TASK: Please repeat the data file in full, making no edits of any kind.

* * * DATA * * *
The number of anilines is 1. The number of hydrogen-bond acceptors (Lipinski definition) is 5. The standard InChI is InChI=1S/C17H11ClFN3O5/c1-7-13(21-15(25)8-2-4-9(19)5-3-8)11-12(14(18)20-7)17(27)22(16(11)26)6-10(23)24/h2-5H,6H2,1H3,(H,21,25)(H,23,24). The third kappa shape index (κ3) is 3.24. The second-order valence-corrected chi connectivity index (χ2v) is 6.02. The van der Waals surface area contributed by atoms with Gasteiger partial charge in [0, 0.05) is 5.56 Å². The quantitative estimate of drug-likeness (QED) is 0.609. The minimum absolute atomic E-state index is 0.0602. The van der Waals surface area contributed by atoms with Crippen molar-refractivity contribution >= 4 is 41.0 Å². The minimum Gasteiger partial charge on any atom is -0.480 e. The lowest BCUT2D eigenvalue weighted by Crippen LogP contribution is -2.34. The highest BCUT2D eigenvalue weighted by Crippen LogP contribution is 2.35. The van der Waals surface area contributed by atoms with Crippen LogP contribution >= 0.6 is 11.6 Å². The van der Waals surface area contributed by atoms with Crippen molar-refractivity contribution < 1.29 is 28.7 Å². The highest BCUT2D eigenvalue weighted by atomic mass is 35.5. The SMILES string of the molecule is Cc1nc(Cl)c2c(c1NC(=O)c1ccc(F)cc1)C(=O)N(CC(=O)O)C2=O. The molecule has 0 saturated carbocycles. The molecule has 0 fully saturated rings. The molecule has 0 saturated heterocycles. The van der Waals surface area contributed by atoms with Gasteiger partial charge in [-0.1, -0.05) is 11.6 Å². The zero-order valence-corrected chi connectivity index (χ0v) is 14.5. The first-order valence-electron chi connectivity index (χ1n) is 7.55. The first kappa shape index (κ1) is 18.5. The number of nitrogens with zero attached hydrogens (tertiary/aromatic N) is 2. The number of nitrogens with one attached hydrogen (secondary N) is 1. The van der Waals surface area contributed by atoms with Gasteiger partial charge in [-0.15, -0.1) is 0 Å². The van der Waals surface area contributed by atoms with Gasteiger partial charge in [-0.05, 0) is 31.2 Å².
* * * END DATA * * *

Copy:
The number of anilines is 1. The number of hydrogen-bond acceptors (Lipinski definition) is 5. The standard InChI is InChI=1S/C17H11ClFN3O5/c1-7-13(21-15(25)8-2-4-9(19)5-3-8)11-12(14(18)20-7)17(27)22(16(11)26)6-10(23)24/h2-5H,6H2,1H3,(H,21,25)(H,23,24). The third kappa shape index (κ3) is 3.24. The second-order valence-corrected chi connectivity index (χ2v) is 6.02. The van der Waals surface area contributed by atoms with Gasteiger partial charge in [0, 0.05) is 5.56 Å². The quantitative estimate of drug-likeness (QED) is 0.609. The minimum absolute atomic E-state index is 0.0602. The van der Waals surface area contributed by atoms with Crippen molar-refractivity contribution >= 4 is 41.0 Å². The minimum Gasteiger partial charge on any atom is -0.480 e. The lowest BCUT2D eigenvalue weighted by Crippen LogP contribution is -2.34. The highest BCUT2D eigenvalue weighted by Crippen LogP contribution is 2.35. The van der Waals surface area contributed by atoms with Crippen LogP contribution >= 0.6 is 11.6 Å². The van der Waals surface area contributed by atoms with Crippen molar-refractivity contribution < 1.29 is 28.7 Å². The highest BCUT2D eigenvalue weighted by atomic mass is 35.5. The SMILES string of the molecule is Cc1nc(Cl)c2c(c1NC(=O)c1ccc(F)cc1)C(=O)N(CC(=O)O)C2=O. The molecule has 0 saturated carbocycles. The molecule has 0 fully saturated rings. The molecule has 0 saturated heterocycles. The van der Waals surface area contributed by atoms with Gasteiger partial charge in [-0.1, -0.05) is 11.6 Å². The zero-order valence-corrected chi connectivity index (χ0v) is 14.5. The first-order valence-electron chi connectivity index (χ1n) is 7.55. The first kappa shape index (κ1) is 18.5. The number of nitrogens with zero attached hydrogens (tertiary/aromatic N) is 2. The number of nitrogens with one attached hydrogen (secondary N) is 1. The van der Waals surface area contributed by atoms with Gasteiger partial charge in [-0.15, -0.1) is 0 Å². The van der Waals surface area contributed by atoms with Gasteiger partial charge in [-0.05, 0) is 31.2 Å².